Buying brains

Wyoming, which had a $1.8 billion budget surplus last year, is investing its natural gas windfall in schools with hopes of being number one in the nation in education. Don’t count on it, writes Matthew Ladner of the Goldwater Institute, who’s mean enough to cite Jethro of the Beverly Hillbillies.

Wyoming’s real spending per pupil almost quadrupled before the gas windfall and was already among the highest in the nation. But Wyoming doesn’t score much better on the NAEP than Utah, despite spending almost twice as much per pupil.

This will be an interesting experiment: How good will Wyoming get with virtually unlimited education spending?

About Joanne


  1. Nothing new about this and no points Matthew Ladner for his prediction.

    This experiment was done at the behest of a federal judge who showered so much money on the Kansas City school district they had, difficult as this is to believe, a tough time spending it fast enough.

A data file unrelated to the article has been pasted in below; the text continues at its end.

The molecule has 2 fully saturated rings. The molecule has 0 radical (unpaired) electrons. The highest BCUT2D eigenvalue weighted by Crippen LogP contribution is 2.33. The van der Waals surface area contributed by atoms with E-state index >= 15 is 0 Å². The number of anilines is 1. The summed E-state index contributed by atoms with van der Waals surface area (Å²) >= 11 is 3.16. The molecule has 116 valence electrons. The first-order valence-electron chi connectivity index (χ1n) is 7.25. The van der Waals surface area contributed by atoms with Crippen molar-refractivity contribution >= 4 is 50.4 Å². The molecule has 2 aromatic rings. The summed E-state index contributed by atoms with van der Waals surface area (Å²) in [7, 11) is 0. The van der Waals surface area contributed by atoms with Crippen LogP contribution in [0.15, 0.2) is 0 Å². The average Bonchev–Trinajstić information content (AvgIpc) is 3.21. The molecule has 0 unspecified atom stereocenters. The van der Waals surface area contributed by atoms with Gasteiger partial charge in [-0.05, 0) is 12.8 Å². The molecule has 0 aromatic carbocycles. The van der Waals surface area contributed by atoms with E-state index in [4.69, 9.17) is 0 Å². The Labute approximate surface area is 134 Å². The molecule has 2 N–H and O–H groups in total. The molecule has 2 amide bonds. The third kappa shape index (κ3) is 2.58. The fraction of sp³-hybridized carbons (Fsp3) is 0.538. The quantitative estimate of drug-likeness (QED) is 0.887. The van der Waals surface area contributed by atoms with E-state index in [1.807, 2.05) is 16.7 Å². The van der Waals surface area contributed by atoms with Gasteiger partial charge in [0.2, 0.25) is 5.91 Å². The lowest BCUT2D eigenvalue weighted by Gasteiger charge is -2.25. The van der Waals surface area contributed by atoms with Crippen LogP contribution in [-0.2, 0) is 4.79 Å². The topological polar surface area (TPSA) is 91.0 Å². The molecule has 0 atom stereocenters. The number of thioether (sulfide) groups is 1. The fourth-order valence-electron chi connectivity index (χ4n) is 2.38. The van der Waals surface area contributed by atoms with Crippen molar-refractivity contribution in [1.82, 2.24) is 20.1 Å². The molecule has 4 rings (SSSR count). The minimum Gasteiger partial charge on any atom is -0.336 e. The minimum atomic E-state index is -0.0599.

Did that help? Yeah, if you think fabulous facilities and highly-compensated teachers is a step in the right direction. But test scores remained right where they’d always been.

    So predicting that boosting spending state-wide in Montana isn’t going to result in much in the way of better-educated kids comes under the heading of belaboring the obvious. Seers out to be a trifle more adventuresome.

  2. Make that “state-wide in Wyoming”. Sheesh.

  3. Wayne Martin says:

    > Jim McBride, the state’s superintendent of
    > public instruction, has offered some rather
    > startling predictions saying, “We probably
    > will have the nation’s No. 1 graduation rate,
    > maybe college attendance rate. We probably
    > will have the highest NAEP scores.”

    It’s a shame that Education Officials like McBride are not shown the door for spending all this money with nothing to show for it.

  4. Bruce Lagasse says:

    I wonder if this will lead to the situation bemoaned by Washington Redskin owner Jack Kent Cooke about his one-time coach, George Allen: “I gave him an unlimited budget, and he exceeded it.”